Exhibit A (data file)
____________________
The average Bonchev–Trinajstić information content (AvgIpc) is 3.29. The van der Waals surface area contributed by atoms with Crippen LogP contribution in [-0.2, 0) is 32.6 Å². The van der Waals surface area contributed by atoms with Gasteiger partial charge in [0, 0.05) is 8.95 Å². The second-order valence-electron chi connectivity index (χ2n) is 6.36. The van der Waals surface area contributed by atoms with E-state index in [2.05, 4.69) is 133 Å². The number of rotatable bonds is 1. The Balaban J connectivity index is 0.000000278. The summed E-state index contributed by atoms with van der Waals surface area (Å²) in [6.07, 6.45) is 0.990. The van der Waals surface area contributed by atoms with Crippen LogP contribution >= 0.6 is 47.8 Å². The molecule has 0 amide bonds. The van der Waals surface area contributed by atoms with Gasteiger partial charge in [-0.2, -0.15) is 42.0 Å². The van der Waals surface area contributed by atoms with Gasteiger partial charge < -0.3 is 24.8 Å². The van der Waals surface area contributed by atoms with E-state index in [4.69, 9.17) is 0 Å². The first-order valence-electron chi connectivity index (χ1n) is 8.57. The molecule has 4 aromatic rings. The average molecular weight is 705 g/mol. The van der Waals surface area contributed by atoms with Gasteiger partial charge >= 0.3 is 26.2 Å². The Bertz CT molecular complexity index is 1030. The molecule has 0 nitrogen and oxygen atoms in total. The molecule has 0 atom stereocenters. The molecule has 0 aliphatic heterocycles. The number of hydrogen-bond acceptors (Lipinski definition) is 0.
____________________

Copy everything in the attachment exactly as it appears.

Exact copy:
The average Bonchev–Trinajstić information content (AvgIpc) is 3.29. The van der Waals surface area contributed by atoms with Crippen LogP contribution in [-0.2, 0) is 32.6 Å². The van der Waals surface area contributed by atoms with Gasteiger partial charge in [0, 0.05) is 8.95 Å². The second-order valence-electron chi connectivity index (χ2n) is 6.36. The van der Waals surface area contributed by atoms with E-state index in [2.05, 4.69) is 133 Å². The number of rotatable bonds is 1. The Balaban J connectivity index is 0.000000278. The summed E-state index contributed by atoms with van der Waals surface area (Å²) in [6.07, 6.45) is 0.990. The van der Waals surface area contributed by atoms with Crippen LogP contribution >= 0.6 is 47.8 Å². The molecule has 0 amide bonds. The van der Waals surface area contributed by atoms with Gasteiger partial charge in [-0.2, -0.15) is 42.0 Å². The van der Waals surface area contributed by atoms with Gasteiger partial charge < -0.3 is 24.8 Å². The van der Waals surface area contributed by atoms with E-state index in [4.69, 9.17) is 0 Å². The first-order valence-electron chi connectivity index (χ1n) is 8.57. The molecule has 4 aromatic rings. The average molecular weight is 705 g/mol. The van der Waals surface area contributed by atoms with Gasteiger partial charge >= 0.3 is 26.2 Å². The Bertz CT molecular complexity index is 1030. The molecule has 0 nitrogen and oxygen atoms in total. The molecule has 0 atom stereocenters. The molecule has 0 aliphatic heterocycles. The number of hydrogen-bond acceptors (Lipinski definition) is 0.